We will have a conceptual spending account for paying bills. This can be a combination of a checking account plus a savings account or a checking account plus a money market fund. Before the year starts, we will fill this up with the anticipated spending in the upcoming year. Money for spending later in the year will go to the savings account or the money market fund, or very short-term, 3-month or 6-month, Treasury bills or CDs (see Treasury Bills vs CD vs Money Market).
Interest and dividends from our taxable investments will also drop into the spending account. Any money left unspent at the end of the year will roll over to the following year. It will reduce the required fill-up for next year.
Other than filling-up once a year versus twice a month from paychecks, the spending part also isn’t that different than before. As an alternative, we can set up automatic withdrawals from our investments on a schedule once or twice a month to mimic the “paychecks” behavior. We choose not to do that because we think that’s too rigid for us. Filling up once a year should work just fine.
[Update in 2021: We used Treasury bills and a money market fund before their rates went to zero. Now we use a savings account that pays 0.5%.]
Variable Percentage Withdrawal (VPW)
“How much can you safely spend?” is a question with no precise answer, because we don’t know how the future will play out. We choose to follow the Variable Percentage Withdrawal (VPW) method collectively developed by a group of Bogleheads.
We like the adaptable nature of this method. Every year you take a look at the total portfolio value and then you multiply it by a percentage you look up in a table based on your age and your asset allocation. That’s the amount you can spend this year. When your portfolio value is up, the amount you can spend goes up. When it’s down, you spend less. You don’t automatically ratchet up your spending by inflation every year.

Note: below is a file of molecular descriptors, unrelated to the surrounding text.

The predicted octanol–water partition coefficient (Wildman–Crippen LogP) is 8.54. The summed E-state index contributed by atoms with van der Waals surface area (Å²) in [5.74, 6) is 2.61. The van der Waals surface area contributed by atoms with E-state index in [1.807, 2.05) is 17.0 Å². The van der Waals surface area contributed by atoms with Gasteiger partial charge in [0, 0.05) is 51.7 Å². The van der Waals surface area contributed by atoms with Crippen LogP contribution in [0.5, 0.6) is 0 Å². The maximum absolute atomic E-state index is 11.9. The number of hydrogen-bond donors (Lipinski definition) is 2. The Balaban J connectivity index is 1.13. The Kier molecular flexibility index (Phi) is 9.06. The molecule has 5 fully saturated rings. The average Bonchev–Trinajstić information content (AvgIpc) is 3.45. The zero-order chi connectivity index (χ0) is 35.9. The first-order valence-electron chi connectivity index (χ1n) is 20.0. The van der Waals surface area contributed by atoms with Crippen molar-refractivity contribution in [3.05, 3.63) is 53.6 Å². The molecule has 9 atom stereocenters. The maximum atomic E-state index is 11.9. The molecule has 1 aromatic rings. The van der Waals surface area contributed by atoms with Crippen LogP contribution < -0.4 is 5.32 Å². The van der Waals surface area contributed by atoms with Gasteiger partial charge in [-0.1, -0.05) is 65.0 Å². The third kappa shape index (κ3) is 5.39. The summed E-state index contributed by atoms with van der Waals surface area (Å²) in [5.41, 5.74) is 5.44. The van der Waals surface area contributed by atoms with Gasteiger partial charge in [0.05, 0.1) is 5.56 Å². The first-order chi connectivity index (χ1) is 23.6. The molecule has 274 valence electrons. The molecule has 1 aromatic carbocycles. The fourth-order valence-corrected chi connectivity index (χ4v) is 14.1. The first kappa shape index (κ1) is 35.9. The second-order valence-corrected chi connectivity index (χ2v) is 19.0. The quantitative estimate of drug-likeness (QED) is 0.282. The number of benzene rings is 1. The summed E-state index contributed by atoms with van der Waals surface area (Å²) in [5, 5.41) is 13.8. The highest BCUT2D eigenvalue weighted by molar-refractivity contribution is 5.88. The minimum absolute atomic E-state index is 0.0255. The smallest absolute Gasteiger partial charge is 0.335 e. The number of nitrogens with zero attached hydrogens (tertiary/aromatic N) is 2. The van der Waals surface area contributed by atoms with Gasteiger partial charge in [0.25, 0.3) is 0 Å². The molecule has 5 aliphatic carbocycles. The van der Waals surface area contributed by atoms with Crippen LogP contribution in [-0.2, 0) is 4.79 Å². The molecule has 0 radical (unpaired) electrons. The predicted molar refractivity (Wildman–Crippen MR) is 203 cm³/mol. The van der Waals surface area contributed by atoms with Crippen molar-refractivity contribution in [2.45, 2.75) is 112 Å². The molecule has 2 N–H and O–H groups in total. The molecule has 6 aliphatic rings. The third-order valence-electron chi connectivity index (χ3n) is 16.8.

For instance a 40-year-old using an asset allocation of 70% stocks 30% bonds can spend 4.4% of the portfolio value next year. A 50-year-old using an asset allocation of 60% stocks 40% bonds can also spend 4.4% of the portfolio value next year. A 60-year-old using an asset allocation of 50% stocks 50% bonds can spend 4.5% of the portfolio value next year.
The tradeoff of this method is that the amount you can spend will fluctuate with the portfolio value. It can go down in consecutive years. It can also stay down for many years when your portfolio value stays down. We’re completely OK with this fluctuation. It’s intuitive when the portfolio performs poorly you should cut back. You just make your budget fit under the calculated amount. It’s like Living Below Your Means all over again.
Because we will spend the interest and dividends from our taxable investments, they count as part of the amount withdrawn.
Annual Fill-Up To Spending Account = Portfolio Value * VPW % – interest & dividends not reinvested – money left over from previous year
[Update in 2021: We’re still using this method. It helps that the portfolio value went up in both 2019 and 2020, which gave us a higher “allowed” spending.]
Withdraw From Bonds In Taxable Accounts
This part is new. Instead of putting money into taxable accounts, we will pull money out of taxable accounts.
We won’t take any money out of our retirement accounts. We won’t do any Roth conversion ladder (convert traditional to Roth, wait 5 years, withdraw from Roth) because we’d like to reserve the money in retirement accounts for years after 59-1/2. In my opinion, if you have to touch the retirement accounts money before 59-1/2, you don’t have enough money saved.
Our taxable investments will be in stock funds and Vanguard Short-Term Inflation-Protected Securities Index Fund (VTAPX, a short-term TIPS fund). Our existing CDs will go into the short-term TIPS fund when they mature. We will also redeem some low-rate I-bonds (0.0% – 0.3% fixed rate) and put the money into this fund. The short-term TIPS fund will be the source of the annual fill-up to the spending account.